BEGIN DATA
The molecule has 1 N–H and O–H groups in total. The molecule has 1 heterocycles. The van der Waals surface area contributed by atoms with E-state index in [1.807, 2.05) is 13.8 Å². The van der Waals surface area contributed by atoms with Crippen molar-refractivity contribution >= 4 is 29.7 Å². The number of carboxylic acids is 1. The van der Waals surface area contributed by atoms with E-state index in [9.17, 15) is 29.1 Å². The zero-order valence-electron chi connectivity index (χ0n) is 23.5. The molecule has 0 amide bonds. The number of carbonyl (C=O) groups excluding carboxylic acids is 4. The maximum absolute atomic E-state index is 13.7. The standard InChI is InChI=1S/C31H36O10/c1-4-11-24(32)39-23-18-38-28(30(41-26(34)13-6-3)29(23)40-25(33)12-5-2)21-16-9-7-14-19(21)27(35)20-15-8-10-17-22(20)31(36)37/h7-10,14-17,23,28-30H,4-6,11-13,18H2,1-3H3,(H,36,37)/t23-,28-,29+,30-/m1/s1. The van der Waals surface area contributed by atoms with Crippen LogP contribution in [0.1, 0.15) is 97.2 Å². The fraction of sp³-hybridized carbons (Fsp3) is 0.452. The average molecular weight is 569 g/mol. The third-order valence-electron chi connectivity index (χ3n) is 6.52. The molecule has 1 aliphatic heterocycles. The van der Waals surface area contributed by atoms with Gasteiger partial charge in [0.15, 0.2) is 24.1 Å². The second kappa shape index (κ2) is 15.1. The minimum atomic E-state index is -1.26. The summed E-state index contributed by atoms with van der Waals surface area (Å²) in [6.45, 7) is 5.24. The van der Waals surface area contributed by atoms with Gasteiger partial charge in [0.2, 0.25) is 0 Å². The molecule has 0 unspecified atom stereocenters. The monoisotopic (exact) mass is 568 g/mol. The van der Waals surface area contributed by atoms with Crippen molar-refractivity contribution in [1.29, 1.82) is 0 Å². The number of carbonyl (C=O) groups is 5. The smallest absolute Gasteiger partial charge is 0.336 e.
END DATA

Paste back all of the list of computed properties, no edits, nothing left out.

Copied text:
The molecule has 1 N–H and O–H groups in total. The molecule has 1 heterocycles. The van der Waals surface area contributed by atoms with E-state index in [1.807, 2.05) is 13.8 Å². The van der Waals surface area contributed by atoms with Crippen molar-refractivity contribution >= 4 is 29.7 Å². The number of carboxylic acids is 1. The van der Waals surface area contributed by atoms with E-state index in [9.17, 15) is 29.1 Å². The zero-order valence-electron chi connectivity index (χ0n) is 23.5. The molecule has 0 amide bonds. The number of carbonyl (C=O) groups excluding carboxylic acids is 4. The maximum absolute atomic E-state index is 13.7. The standard InChI is InChI=1S/C31H36O10/c1-4-11-24(32)39-23-18-38-28(30(41-26(34)13-6-3)29(23)40-25(33)12-5-2)21-16-9-7-14-19(21)27(35)20-15-8-10-17-22(20)31(36)37/h7-10,14-17,23,28-30H,4-6,11-13,18H2,1-3H3,(H,36,37)/t23-,28-,29+,30-/m1/s1. The van der Waals surface area contributed by atoms with Crippen LogP contribution in [0.1, 0.15) is 97.2 Å². The fraction of sp³-hybridized carbons (Fsp3) is 0.452. The average molecular weight is 569 g/mol. The third-order valence-electron chi connectivity index (χ3n) is 6.52. The molecule has 1 aliphatic heterocycles. The van der Waals surface area contributed by atoms with Gasteiger partial charge in [0.15, 0.2) is 24.1 Å². The second kappa shape index (κ2) is 15.1. The minimum atomic E-state index is -1.26. The summed E-state index contributed by atoms with van der Waals surface area (Å²) in [6.45, 7) is 5.24. The van der Waals surface area contributed by atoms with Gasteiger partial charge in [0.2, 0.25) is 0 Å². The molecule has 0 unspecified atom stereocenters. The monoisotopic (exact) mass is 568 g/mol. The van der Waals surface area contributed by atoms with Crippen molar-refractivity contribution in [1.29, 1.82) is 0 Å². The number of carbonyl (C=O) groups is 5. The smallest absolute Gasteiger partial charge is 0.336 e.